Cavity Wall Damp Problems
How to investigate cavity damp
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Cavity damp explained in plain English
Cavity Walls - how to identify and fix damp problems
One of the most effective ways of stopping damp travelling through the walls of a property is to build with a cavity, but sometimes the cavity can actually cause the damp problems. Below is a list of ways a cavity can be compromised and allow damp through to the inside. If you believe you have damp walls, check first with a meter available from www.dampness-info.co.uk/meters.htm . The back of your hand will also give you a good indication of damp within a wall.
Problem: Damp course could be 'bridged' or covered by high ground, pathway, garden or abutting new structure, (e.g. conservatory, steps): the damp proof course must be a minimum of 6 inches (150mm) above outside ground level, in order to avoid rainwater splash up causing penetrating dampness, although even in this case a clear cavity should prevent transfer of dampness to the inside wall.
Remedy: Remove the obstruction or inject a new damp proof course at the proper level
Problem: Cavity 'bridged' or filled with debris: usually brick ends, sand and mortar, all dropped by the 'Brickies' during construction.
Remedy - remove a brick or block from the wall and clean out the cavity.
Problem: Wall ties dirty: can cause damp spots to appear on the inside plaster, sometimes with 'salt' or black mould.
Remedy - use a metal detector to locate the ties on the outside, examine with a borescope and remove a brick or block from the wall and clean the ties.
Problem: Wall ties rusting: can cause damp spots to appear on the inside plaster, sometimes with 'salt' or black mould.
Remedy - use a metal detector to locate the ties on the outside, examine with a borescope and if necessary fit replacement ties before isolating or removing the old ones.
Problem: Poor cavity insulation job: can cause cold spots on the inside plaster, sometimes with 'salt' or black mould.
Remedy - Try re-injection first, but if this is not successful remove a brick or block from the wall and check the cavity insulation.
Problem: Service fixing, pipe or wire penetrates the cavity: pipes, wires, bolts and other fixtures that pass into the cavity can carry moisture inside, which may emerge at that level or drip down and show elsewhere.
Remedy - remove the obstruction, or carefully seal the entry point. Pipes and wires should always be routed to climb up the wall immediately before entering the duct or hole, to avoid channelling the water by gravity.
Problem: Water pipes concealed inside the cavity: usually heating or mains water, but can also be boxed in foul water pipes or cistern overflows in more modern houses.
Remedy - examine with a borescope and remove a brick or block from the wall to expose the defect.
Indoor Walls - ground floor, a quick summary checklist:
Symptom - white, fluffy salts, plaster possibly 'blowing' off the wall - 'efflorescence' - you have a water source which needs to be found and eliminated. Use our Water Leak Checklist
Remedy - Salt Neutraliser might work if you can find and stop the leak, or the plaster may be too damaged and need replacement to our Specification.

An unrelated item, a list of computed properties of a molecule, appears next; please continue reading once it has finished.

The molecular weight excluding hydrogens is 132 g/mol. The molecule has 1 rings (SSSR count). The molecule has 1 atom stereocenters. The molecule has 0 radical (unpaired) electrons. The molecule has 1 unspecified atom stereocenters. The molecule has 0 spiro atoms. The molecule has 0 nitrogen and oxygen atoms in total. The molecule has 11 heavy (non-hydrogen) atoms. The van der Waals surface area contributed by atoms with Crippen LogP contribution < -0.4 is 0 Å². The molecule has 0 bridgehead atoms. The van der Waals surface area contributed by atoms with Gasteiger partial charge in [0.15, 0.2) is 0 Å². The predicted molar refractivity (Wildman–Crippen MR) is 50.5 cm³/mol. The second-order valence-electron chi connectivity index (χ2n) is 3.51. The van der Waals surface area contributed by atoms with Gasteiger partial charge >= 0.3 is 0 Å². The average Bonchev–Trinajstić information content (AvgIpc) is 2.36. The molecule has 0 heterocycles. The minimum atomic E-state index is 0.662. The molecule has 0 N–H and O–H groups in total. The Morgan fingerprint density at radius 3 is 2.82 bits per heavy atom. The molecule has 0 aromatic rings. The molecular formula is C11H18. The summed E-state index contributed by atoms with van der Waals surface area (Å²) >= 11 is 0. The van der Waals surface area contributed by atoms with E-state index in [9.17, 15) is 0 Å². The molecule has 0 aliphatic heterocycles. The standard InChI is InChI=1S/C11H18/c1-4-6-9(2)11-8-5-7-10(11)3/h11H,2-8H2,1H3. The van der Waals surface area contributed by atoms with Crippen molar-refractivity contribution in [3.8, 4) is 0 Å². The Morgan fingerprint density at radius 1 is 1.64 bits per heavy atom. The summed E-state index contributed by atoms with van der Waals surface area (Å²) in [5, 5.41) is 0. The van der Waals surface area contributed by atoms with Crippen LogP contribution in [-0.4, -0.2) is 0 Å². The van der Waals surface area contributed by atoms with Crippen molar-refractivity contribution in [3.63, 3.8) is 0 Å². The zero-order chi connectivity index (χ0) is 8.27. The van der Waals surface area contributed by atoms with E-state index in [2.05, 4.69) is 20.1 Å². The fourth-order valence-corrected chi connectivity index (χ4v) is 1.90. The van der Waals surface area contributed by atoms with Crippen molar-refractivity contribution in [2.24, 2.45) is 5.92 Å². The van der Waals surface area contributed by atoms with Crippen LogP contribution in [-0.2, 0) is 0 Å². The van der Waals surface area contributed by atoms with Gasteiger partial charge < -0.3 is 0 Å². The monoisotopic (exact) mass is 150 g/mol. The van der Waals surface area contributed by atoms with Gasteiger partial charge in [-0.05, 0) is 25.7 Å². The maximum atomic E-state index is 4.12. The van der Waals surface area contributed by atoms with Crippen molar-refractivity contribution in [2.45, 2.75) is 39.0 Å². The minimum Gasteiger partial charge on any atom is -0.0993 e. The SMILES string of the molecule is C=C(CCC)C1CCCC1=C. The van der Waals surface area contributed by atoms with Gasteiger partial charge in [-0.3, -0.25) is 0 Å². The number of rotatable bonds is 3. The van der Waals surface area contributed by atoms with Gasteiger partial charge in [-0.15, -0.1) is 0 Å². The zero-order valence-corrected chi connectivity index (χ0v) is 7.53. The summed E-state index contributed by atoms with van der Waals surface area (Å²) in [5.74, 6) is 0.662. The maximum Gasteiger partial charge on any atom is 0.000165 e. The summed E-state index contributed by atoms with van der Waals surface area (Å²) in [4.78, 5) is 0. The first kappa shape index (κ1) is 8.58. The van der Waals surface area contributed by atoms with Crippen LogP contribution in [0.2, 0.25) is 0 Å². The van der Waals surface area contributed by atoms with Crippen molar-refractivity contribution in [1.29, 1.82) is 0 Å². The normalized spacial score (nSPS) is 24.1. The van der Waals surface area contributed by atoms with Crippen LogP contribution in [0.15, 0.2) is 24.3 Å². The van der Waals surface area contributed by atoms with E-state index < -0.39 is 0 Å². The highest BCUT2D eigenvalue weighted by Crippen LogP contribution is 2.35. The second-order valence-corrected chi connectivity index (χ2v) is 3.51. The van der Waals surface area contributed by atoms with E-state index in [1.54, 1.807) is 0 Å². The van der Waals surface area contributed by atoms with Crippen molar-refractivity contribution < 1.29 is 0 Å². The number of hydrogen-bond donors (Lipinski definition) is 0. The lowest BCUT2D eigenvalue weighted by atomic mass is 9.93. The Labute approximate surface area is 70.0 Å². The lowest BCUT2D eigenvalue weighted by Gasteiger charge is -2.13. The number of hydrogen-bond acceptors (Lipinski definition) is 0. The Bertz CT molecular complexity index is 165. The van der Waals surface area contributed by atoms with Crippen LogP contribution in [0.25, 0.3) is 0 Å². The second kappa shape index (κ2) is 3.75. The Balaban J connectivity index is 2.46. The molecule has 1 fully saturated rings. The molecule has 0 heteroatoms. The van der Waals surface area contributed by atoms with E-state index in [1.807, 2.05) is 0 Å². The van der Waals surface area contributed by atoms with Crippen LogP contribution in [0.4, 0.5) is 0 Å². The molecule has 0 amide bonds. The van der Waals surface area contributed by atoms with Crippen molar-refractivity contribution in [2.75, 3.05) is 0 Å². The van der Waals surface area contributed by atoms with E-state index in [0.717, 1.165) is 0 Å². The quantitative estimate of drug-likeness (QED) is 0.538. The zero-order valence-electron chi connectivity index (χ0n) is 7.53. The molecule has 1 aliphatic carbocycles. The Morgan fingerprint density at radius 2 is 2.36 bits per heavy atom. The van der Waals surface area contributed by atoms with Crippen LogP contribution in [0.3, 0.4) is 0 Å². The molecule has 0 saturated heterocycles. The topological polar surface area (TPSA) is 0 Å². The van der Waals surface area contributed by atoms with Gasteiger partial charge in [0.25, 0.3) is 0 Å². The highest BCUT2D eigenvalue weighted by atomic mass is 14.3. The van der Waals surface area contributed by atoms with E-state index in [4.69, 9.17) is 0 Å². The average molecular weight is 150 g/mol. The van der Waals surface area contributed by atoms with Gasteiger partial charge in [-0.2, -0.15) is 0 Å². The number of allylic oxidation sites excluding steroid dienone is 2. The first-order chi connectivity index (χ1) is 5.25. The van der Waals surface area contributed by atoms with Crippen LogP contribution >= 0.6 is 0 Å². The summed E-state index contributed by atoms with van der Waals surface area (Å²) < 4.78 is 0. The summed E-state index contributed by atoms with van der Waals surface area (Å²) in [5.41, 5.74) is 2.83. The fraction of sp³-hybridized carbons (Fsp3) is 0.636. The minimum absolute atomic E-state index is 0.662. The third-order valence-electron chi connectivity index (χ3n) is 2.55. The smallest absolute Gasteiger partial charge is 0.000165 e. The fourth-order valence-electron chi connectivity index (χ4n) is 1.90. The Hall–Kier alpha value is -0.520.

Symptom - damp patches (at low level, right down to the skirting board) that come and go - you have 'hygroscopic' salts that are attracting moisture from the air.
Remedy- you may have Rising Dampness, or your damp proof course may be 'bridged' by high outside ground, plaster on the inside or debris in the cavity (cavity walls only). Rectify any defects and if necessary inject Quick Cream at the correct level to form a new Damp Proof Course. The plaster will need replacement to our Specification.
Symptom - damp patches on or around chimney breasts - sometimes showing yellow or brown stains in wallpaper or paint - you have 'hygroscopic' chimney salts that are attracting moisture from the air, which may include tars and other chemicals from burning wood or coal.
Remedy - these 'salts' are very difficult to hold back in the wall, even with the replastering to our Specification carried out to perfection. We recommend using Mesh Membrane - a type of dry lining - to allow you to replaster using normal, lightweight plaster, with no risk of further 'salting'.
Products mentioned above:
Salt Neutraliser - a clear liquid used to neutralise 'salts' in render, plaster or masonry, either to attempt to save otherwise sound plaster or as a preparation prior to re-plastering to our Specification. Apply two coats, wetting in between with fresh water.
Mesh Membrane - easy to install dimpled plastic 'air gap' dry lining membrane, supplied in rolls like wallpaper. Designed to cover damp or salty walls and provide a fresh surface for replastering with a modern lightweight plaster (usually 'bonding').
Quick Cream - new, easy to install, cream damp proofing product - no pump required, no mess, no smell - includes injection nozzle extension. Designed to gently diffuse into the wall to form a water repellent layer - a 'damp proof course' (DPC). It is approved by the British Board of Agrèment - BBA Test Certificate No: 02/3961 - as used by the professionals. The BBA is a Government Approved organisation which has been testing building materials for over 30 years. Note - not all damp proofing materials have passed these tests - beware of cheap imitations).
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Site written by: David Moore
David Moore, B.A. (Hons.), C.T.I.S., C.R.D.S. Technical Author